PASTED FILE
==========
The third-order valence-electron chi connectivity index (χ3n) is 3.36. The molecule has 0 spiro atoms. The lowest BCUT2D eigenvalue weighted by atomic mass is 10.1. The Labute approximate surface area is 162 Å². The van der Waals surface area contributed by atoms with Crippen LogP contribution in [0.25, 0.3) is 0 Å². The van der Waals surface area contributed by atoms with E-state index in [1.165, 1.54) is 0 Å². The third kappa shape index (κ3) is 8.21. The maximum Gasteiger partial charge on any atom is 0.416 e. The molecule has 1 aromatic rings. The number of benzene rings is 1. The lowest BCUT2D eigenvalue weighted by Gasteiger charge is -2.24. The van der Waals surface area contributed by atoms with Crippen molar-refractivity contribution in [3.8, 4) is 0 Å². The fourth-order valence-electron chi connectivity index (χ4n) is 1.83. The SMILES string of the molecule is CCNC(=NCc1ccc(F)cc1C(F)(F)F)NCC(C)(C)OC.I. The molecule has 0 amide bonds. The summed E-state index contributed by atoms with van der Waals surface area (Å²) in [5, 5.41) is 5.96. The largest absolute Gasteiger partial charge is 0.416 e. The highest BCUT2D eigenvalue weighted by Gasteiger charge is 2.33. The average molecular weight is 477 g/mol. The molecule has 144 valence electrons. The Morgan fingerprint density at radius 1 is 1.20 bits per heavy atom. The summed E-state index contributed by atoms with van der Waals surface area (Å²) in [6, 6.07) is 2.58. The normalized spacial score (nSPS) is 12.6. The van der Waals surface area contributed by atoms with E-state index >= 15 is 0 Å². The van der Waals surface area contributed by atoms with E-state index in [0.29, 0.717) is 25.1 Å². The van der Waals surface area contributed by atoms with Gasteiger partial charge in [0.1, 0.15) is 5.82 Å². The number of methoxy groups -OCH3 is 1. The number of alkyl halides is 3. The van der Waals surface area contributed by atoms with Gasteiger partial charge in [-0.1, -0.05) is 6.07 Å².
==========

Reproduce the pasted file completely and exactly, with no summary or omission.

The third-order valence-electron chi connectivity index (χ3n) is 3.36. The molecule has 0 spiro atoms. The lowest BCUT2D eigenvalue weighted by atomic mass is 10.1. The Labute approximate surface area is 162 Å². The van der Waals surface area contributed by atoms with Crippen LogP contribution in [0.25, 0.3) is 0 Å². The van der Waals surface area contributed by atoms with E-state index in [1.165, 1.54) is 0 Å². The third kappa shape index (κ3) is 8.21. The maximum Gasteiger partial charge on any atom is 0.416 e. The molecule has 1 aromatic rings. The number of benzene rings is 1. The lowest BCUT2D eigenvalue weighted by Gasteiger charge is -2.24. The van der Waals surface area contributed by atoms with Crippen molar-refractivity contribution in [3.8, 4) is 0 Å². The fourth-order valence-electron chi connectivity index (χ4n) is 1.83. The SMILES string of the molecule is CCNC(=NCc1ccc(F)cc1C(F)(F)F)NCC(C)(C)OC.I. The molecule has 0 amide bonds. The summed E-state index contributed by atoms with van der Waals surface area (Å²) in [5, 5.41) is 5.96. The largest absolute Gasteiger partial charge is 0.416 e. The highest BCUT2D eigenvalue weighted by Gasteiger charge is 2.33. The average molecular weight is 477 g/mol. The molecule has 144 valence electrons. The Morgan fingerprint density at radius 1 is 1.20 bits per heavy atom. The summed E-state index contributed by atoms with van der Waals surface area (Å²) in [6, 6.07) is 2.58. The normalized spacial score (nSPS) is 12.6. The van der Waals surface area contributed by atoms with E-state index >= 15 is 0 Å². The van der Waals surface area contributed by atoms with E-state index in [0.29, 0.717) is 25.1 Å². The van der Waals surface area contributed by atoms with Gasteiger partial charge in [0.1, 0.15) is 5.82 Å². The number of methoxy groups -OCH3 is 1. The number of alkyl halides is 3. The van der Waals surface area contributed by atoms with Gasteiger partial charge in [-0.1, -0.05) is 6.07 Å².